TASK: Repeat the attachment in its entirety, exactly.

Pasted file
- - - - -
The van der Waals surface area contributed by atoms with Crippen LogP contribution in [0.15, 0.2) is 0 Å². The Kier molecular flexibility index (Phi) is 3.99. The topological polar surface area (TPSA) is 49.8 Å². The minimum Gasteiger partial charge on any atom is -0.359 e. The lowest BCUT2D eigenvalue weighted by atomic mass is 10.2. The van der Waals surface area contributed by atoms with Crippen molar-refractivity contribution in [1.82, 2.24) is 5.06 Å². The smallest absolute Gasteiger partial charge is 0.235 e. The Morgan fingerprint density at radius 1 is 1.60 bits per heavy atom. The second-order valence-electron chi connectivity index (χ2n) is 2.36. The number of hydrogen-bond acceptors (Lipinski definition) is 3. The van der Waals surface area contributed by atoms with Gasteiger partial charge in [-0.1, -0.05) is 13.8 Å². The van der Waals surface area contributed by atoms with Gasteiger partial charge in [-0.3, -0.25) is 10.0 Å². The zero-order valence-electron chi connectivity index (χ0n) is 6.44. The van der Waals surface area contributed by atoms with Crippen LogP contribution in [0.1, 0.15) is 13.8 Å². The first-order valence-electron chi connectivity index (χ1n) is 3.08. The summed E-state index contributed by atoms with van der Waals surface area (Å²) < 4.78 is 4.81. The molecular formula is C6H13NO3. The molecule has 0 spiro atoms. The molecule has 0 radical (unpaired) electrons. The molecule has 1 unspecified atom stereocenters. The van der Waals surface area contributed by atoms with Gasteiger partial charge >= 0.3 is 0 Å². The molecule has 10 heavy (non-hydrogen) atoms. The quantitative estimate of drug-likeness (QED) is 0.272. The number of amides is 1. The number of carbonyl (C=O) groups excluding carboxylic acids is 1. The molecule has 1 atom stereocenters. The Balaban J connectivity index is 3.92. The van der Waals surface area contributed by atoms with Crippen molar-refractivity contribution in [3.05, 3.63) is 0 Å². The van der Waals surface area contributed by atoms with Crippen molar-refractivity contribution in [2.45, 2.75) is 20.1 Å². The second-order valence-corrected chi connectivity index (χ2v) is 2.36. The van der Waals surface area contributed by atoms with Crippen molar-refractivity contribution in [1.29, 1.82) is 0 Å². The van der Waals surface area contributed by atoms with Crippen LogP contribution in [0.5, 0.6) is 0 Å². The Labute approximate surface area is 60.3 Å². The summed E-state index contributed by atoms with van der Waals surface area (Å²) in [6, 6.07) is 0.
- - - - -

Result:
The van der Waals surface area contributed by atoms with Crippen LogP contribution in [0.15, 0.2) is 0 Å². The Kier molecular flexibility index (Phi) is 3.99. The topological polar surface area (TPSA) is 49.8 Å². The minimum Gasteiger partial charge on any atom is -0.359 e. The lowest BCUT2D eigenvalue weighted by atomic mass is 10.2. The van der Waals surface area contributed by atoms with Crippen molar-refractivity contribution in [1.82, 2.24) is 5.06 Å². The smallest absolute Gasteiger partial charge is 0.235 e. The Morgan fingerprint density at radius 1 is 1.60 bits per heavy atom. The second-order valence-electron chi connectivity index (χ2n) is 2.36. The number of hydrogen-bond acceptors (Lipinski definition) is 3. The van der Waals surface area contributed by atoms with Gasteiger partial charge in [-0.1, -0.05) is 13.8 Å². The van der Waals surface area contributed by atoms with Gasteiger partial charge in [-0.3, -0.25) is 10.0 Å². The zero-order valence-electron chi connectivity index (χ0n) is 6.44. The van der Waals surface area contributed by atoms with Crippen LogP contribution in [0.1, 0.15) is 13.8 Å². The first-order valence-electron chi connectivity index (χ1n) is 3.08. The summed E-state index contributed by atoms with van der Waals surface area (Å²) < 4.78 is 4.81. The molecular formula is C6H13NO3. The molecule has 0 spiro atoms. The molecule has 0 radical (unpaired) electrons. The molecule has 1 unspecified atom stereocenters. The van der Waals surface area contributed by atoms with Gasteiger partial charge >= 0.3 is 0 Å². The molecule has 10 heavy (non-hydrogen) atoms. The quantitative estimate of drug-likeness (QED) is 0.272. The number of amides is 1. The number of carbonyl (C=O) groups excluding carboxylic acids is 1. The molecule has 1 atom stereocenters. The Balaban J connectivity index is 3.92. The van der Waals surface area contributed by atoms with Crippen molar-refractivity contribution in [3.05, 3.63) is 0 Å². The van der Waals surface area contributed by atoms with Crippen molar-refractivity contribution in [2.45, 2.75) is 20.1 Å². The second-order valence-corrected chi connectivity index (χ2v) is 2.36. The van der Waals surface area contributed by atoms with Crippen molar-refractivity contribution in [1.29, 1.82) is 0 Å². The van der Waals surface area contributed by atoms with Crippen LogP contribution in [0.5, 0.6) is 0 Å². The Labute approximate surface area is 60.3 Å². The summed E-state index contributed by atoms with van der Waals surface area (Å²) in [6, 6.07) is 0.